March – Introduce More Carrots in Your Diet

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Although carrots are available throughout the year, carrots grown at local, seasonal, summer and autumn season are more preferable because they are fresher and more delicious. Carrots are part of the Umbelliferae family, called after-umbrella, like clusters of flowers radiates from a single point. Per se, carrots are closely related as a family of, fennel, parsley, anise, cumin, caraway and dill.

We are fortunate to have the results of a new 10-year study in the Netherlands with carrots and the risk of cardiovascular disease (CVD) – and these results are really fascinating. The fruit and vegetable input in the study was classified by color and focused on four color categories: green, orange / yellow, red / violet, white. Of these four categories, orange / yellow (and, in particular, deep orange and yellow foods) have been the most beneficial and protective against cardiovascular diseases. Participants who ate at least 25 grams of carrots (25 grams, less than one quarter of a cup) had a significantly lower risk of CVD. Groups of participants who ate 50 or 75 grams more had an even lower risk of CVD!

Much of the research has focused on carotenoids in carrots and their important antioxidant benefits. After all, carrots (along with pumpkin and spinach) have a high ranking on the list of legumes considered antioxidants, commonly consumed in the US. But recent studies have come to the conclusion and brought the carrot as a part of nutrients called phytonutrients. In carrots, the most important components are polyacetylenes, falcarinol and falcarindiol. Several recent studies have identified these polyacetylenes in carrot as phytonutrients that can help inhibit the growth of colon cancer cells. These new findings are exciting because they suggest a key interaction between carotenoids and polyacetylenes carrots. Apparently, rich carotenoid content in carrots helps prevent oxidative damage not only inside our body but can also help prevent oxidative damage. In other words, these two stunning groups of carrot phytonutrients can work together in a synergistic way to maximize their benefits in our health!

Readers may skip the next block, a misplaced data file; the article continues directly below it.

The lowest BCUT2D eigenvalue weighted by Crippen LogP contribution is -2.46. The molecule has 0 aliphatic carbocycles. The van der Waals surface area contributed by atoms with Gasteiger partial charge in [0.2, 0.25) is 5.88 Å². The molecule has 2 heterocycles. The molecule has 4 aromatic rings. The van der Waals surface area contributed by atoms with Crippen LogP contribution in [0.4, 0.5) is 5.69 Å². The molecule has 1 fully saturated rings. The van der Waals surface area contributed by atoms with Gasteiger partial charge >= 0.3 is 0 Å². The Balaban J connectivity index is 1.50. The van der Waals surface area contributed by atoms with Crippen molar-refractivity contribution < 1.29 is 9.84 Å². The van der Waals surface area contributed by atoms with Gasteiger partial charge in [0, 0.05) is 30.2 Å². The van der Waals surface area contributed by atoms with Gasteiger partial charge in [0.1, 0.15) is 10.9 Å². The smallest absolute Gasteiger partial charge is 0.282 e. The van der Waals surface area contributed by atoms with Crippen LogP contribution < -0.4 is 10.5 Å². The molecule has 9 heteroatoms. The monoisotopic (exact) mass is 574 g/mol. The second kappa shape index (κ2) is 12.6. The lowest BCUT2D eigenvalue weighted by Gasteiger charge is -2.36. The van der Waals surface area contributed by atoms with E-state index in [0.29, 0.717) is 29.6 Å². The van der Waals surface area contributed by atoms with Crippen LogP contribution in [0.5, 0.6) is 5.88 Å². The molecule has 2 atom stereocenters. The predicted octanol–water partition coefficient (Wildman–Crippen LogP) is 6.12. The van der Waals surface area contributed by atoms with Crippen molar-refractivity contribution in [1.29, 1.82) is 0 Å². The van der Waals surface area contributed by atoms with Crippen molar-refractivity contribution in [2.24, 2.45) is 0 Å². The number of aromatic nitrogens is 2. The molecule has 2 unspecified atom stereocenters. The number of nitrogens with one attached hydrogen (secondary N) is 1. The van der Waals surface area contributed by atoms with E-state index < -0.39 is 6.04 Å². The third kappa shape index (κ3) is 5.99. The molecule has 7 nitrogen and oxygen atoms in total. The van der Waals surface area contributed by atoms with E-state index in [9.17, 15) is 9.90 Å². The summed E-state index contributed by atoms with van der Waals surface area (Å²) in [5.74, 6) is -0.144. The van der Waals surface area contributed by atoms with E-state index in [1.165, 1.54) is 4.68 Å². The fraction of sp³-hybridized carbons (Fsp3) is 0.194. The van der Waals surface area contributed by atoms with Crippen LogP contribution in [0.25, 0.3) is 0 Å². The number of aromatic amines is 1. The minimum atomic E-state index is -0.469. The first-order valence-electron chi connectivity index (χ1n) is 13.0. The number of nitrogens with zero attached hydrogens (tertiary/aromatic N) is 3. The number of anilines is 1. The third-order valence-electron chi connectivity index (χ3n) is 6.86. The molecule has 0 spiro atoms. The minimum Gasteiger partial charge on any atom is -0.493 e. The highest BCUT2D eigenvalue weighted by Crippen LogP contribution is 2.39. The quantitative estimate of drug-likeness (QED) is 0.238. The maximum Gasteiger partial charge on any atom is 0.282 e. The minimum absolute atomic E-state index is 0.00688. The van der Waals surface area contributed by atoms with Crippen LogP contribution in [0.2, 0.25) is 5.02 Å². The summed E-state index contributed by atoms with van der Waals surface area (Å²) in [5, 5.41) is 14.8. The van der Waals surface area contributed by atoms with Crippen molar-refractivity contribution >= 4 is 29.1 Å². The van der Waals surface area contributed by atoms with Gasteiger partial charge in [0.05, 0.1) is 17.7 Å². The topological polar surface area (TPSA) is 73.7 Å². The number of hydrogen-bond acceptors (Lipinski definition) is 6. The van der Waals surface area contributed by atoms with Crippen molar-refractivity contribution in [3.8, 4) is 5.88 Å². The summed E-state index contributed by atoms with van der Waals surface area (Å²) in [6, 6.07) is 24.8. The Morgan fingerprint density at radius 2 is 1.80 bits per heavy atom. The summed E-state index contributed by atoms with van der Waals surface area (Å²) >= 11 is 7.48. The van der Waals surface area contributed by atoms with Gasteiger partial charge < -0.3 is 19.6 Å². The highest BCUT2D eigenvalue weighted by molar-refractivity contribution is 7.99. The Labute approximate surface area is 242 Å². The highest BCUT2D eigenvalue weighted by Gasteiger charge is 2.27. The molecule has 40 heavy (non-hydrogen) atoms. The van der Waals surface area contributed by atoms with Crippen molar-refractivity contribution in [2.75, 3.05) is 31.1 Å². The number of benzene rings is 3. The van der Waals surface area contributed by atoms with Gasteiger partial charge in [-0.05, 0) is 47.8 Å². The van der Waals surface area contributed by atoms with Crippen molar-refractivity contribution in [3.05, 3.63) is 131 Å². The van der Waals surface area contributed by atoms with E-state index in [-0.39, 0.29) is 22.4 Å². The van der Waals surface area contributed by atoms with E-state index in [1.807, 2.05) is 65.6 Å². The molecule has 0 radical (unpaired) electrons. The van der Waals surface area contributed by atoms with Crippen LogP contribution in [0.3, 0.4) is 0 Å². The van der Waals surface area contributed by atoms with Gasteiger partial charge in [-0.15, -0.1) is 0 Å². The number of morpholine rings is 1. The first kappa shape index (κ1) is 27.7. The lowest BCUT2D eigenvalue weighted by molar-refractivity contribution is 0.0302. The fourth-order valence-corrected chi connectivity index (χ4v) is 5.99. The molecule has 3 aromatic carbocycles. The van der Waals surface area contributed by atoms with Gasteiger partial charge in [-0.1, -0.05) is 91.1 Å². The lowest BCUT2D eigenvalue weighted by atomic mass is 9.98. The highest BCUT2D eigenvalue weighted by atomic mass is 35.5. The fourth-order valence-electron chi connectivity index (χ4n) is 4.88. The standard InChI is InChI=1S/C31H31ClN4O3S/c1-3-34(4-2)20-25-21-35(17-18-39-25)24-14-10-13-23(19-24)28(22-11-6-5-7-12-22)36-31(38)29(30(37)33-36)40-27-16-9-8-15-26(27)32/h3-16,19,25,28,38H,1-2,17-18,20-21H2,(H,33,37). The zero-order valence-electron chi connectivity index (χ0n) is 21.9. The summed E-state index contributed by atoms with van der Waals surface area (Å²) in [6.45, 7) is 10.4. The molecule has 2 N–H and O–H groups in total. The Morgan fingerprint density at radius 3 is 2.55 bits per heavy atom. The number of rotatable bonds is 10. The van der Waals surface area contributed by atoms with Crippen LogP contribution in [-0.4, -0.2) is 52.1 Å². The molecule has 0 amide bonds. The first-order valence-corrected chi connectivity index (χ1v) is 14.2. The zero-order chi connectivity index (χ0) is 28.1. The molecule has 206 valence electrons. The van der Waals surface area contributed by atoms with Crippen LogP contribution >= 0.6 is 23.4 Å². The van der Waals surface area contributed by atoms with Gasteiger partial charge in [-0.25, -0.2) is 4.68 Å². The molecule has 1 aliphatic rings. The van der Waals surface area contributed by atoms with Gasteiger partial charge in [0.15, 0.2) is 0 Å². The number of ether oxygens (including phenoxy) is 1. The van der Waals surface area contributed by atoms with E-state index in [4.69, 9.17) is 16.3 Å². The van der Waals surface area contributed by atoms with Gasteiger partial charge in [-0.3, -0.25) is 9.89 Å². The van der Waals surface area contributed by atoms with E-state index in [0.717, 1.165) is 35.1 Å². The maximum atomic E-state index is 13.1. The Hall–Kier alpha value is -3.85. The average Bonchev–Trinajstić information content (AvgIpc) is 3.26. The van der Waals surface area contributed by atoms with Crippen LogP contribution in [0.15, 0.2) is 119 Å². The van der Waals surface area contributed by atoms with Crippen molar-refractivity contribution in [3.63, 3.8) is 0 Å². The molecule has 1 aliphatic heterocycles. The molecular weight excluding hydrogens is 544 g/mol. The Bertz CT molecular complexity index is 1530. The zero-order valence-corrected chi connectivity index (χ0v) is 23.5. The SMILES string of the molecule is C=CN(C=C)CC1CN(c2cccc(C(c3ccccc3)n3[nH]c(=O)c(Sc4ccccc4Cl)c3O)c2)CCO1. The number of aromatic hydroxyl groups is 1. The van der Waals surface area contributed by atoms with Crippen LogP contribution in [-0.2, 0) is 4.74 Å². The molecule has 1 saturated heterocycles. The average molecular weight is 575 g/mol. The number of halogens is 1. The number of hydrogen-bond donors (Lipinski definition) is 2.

Carrots have been found to have a better taste, while cooked steam! In a recent study on examining different methods in cooking vegetables, study participants were asked to evaluate the flavor and taste, the overall acceptability of the results. Compared with boiling points, study participants significantly favored the general taste and acceptability of steamed carrots, as compared to boiled ones.

Raw Carrots, slices

1.00 cup

(122.00 grams) Calories: 50

GI: low

NutrientDRI / DV

– vitamin A113%, biotin20%, vitamin K18%, fibre14%, molybdenum14%, potassium11%, vitamin C10%, vitamin B610%, mangan9%, vitamin B38%, vitamin B17%, pantothenic acid7%, copper6, phosphorus6%, folate6%, vitamin B25%, vitamin E5%

Carrots are probably best known for providing rich nutrients and antioxidants, which was actually called: beta-carotene. However, these delicious root vegetables are the source of not only beta-carotene, but also contain a wide variety of antioxidants and other nutrients. They are beneficial in cardiovascular problems but are also anti-cancer nutrients.

Antioxidant benefits

All carrot varieties contain significant amounts of antioxidant nutrients. Included here are traditional antioxidants, such as vitamin C, as well as phytonutrient antioxidants such as beta-carotene. The list includes:

carotenoids

alpha-carotene

beta-carotene

lutein

Hydroxycinnamic acids

caffeic acid

Coumaric acid

Ferulic acid

Anthocyanidins

cyanidins